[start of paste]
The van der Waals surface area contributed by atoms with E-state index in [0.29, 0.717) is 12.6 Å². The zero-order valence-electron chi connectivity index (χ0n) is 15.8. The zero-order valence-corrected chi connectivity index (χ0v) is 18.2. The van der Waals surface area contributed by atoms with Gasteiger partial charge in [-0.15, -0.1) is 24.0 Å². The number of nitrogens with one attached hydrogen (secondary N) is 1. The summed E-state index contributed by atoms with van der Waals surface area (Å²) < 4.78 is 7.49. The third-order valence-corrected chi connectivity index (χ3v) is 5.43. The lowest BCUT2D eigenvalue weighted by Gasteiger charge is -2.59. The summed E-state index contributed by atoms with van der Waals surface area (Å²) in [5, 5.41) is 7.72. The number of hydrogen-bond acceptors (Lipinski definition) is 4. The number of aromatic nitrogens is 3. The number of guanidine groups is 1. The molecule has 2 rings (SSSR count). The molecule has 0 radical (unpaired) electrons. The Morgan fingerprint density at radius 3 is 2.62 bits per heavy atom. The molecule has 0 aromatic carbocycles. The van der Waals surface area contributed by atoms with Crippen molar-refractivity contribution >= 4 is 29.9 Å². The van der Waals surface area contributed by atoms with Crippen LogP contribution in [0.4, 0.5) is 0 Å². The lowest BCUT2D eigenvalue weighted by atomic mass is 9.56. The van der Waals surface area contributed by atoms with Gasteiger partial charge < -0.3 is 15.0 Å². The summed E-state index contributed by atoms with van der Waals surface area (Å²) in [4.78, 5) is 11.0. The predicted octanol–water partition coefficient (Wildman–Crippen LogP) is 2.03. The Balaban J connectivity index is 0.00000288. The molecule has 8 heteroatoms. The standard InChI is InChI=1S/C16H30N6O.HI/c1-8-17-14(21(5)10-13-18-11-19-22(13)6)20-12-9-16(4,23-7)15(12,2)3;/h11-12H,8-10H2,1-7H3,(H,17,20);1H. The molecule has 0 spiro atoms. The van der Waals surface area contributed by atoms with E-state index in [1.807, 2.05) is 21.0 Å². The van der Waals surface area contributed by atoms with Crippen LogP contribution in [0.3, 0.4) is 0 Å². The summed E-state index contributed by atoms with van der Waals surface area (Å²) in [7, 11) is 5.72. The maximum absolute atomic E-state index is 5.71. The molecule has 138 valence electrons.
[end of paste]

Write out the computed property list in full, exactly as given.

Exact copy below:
The van der Waals surface area contributed by atoms with E-state index in [0.29, 0.717) is 12.6 Å². The zero-order valence-electron chi connectivity index (χ0n) is 15.8. The zero-order valence-corrected chi connectivity index (χ0v) is 18.2. The van der Waals surface area contributed by atoms with Gasteiger partial charge in [-0.15, -0.1) is 24.0 Å². The number of nitrogens with one attached hydrogen (secondary N) is 1. The summed E-state index contributed by atoms with van der Waals surface area (Å²) < 4.78 is 7.49. The third-order valence-corrected chi connectivity index (χ3v) is 5.43. The lowest BCUT2D eigenvalue weighted by Gasteiger charge is -2.59. The summed E-state index contributed by atoms with van der Waals surface area (Å²) in [5, 5.41) is 7.72. The number of hydrogen-bond acceptors (Lipinski definition) is 4. The number of aromatic nitrogens is 3. The number of guanidine groups is 1. The molecule has 2 rings (SSSR count). The molecule has 0 radical (unpaired) electrons. The Morgan fingerprint density at radius 3 is 2.62 bits per heavy atom. The molecule has 0 aromatic carbocycles. The van der Waals surface area contributed by atoms with Crippen molar-refractivity contribution >= 4 is 29.9 Å². The van der Waals surface area contributed by atoms with Crippen LogP contribution in [0.4, 0.5) is 0 Å². The lowest BCUT2D eigenvalue weighted by atomic mass is 9.56. The van der Waals surface area contributed by atoms with Gasteiger partial charge < -0.3 is 15.0 Å². The summed E-state index contributed by atoms with van der Waals surface area (Å²) in [4.78, 5) is 11.0. The predicted octanol–water partition coefficient (Wildman–Crippen LogP) is 2.03. The Balaban J connectivity index is 0.00000288. The molecule has 8 heteroatoms. The standard InChI is InChI=1S/C16H30N6O.HI/c1-8-17-14(21(5)10-13-18-11-19-22(13)6)20-12-9-16(4,23-7)15(12,2)3;/h11-12H,8-10H2,1-7H3,(H,17,20);1H. The molecule has 0 spiro atoms. The van der Waals surface area contributed by atoms with E-state index in [1.807, 2.05) is 21.0 Å². The van der Waals surface area contributed by atoms with Crippen LogP contribution in [0.3, 0.4) is 0 Å². The summed E-state index contributed by atoms with van der Waals surface area (Å²) in [7, 11) is 5.72. The maximum absolute atomic E-state index is 5.71. The molecule has 138 valence electrons.